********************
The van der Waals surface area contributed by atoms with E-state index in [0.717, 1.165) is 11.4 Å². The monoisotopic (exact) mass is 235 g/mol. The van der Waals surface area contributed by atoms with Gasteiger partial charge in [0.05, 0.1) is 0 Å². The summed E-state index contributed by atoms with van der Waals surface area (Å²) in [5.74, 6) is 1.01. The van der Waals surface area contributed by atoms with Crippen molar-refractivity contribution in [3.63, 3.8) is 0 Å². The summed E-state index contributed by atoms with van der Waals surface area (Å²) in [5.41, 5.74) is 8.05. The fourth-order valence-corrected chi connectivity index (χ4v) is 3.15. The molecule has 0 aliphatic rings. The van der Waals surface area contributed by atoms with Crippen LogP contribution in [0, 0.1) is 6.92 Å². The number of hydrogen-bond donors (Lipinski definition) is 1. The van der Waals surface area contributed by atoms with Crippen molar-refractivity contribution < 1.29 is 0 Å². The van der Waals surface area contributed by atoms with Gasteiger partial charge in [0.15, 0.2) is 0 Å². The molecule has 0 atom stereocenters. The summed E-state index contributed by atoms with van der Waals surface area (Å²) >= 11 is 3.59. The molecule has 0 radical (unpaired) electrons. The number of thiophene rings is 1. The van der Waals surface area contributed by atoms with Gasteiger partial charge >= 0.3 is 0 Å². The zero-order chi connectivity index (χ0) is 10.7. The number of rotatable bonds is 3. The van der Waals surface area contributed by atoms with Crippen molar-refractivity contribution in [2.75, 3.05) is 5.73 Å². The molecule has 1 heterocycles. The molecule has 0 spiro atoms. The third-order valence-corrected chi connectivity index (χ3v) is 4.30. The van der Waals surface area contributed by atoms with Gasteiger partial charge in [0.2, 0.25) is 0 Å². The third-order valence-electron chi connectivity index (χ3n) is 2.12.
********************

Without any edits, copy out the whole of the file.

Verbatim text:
The van der Waals surface area contributed by atoms with E-state index in [0.717, 1.165) is 11.4 Å². The monoisotopic (exact) mass is 235 g/mol. The van der Waals surface area contributed by atoms with Gasteiger partial charge in [0.05, 0.1) is 0 Å². The summed E-state index contributed by atoms with van der Waals surface area (Å²) in [5.74, 6) is 1.01. The van der Waals surface area contributed by atoms with Crippen molar-refractivity contribution in [3.63, 3.8) is 0 Å². The summed E-state index contributed by atoms with van der Waals surface area (Å²) in [5.41, 5.74) is 8.05. The fourth-order valence-corrected chi connectivity index (χ4v) is 3.15. The molecule has 0 aliphatic rings. The van der Waals surface area contributed by atoms with Crippen LogP contribution in [0, 0.1) is 6.92 Å². The number of hydrogen-bond donors (Lipinski definition) is 1. The van der Waals surface area contributed by atoms with Crippen molar-refractivity contribution < 1.29 is 0 Å². The van der Waals surface area contributed by atoms with Gasteiger partial charge in [0.15, 0.2) is 0 Å². The molecule has 0 atom stereocenters. The summed E-state index contributed by atoms with van der Waals surface area (Å²) >= 11 is 3.59. The molecule has 0 radical (unpaired) electrons. The number of thiophene rings is 1. The van der Waals surface area contributed by atoms with Gasteiger partial charge >= 0.3 is 0 Å². The zero-order chi connectivity index (χ0) is 10.7. The number of rotatable bonds is 3. The van der Waals surface area contributed by atoms with Crippen molar-refractivity contribution in [2.75, 3.05) is 5.73 Å². The molecule has 1 heterocycles. The molecule has 0 spiro atoms. The third-order valence-corrected chi connectivity index (χ3v) is 4.30. The van der Waals surface area contributed by atoms with Gasteiger partial charge in [0.2, 0.25) is 0 Å². The third-order valence-electron chi connectivity index (χ3n) is 2.12.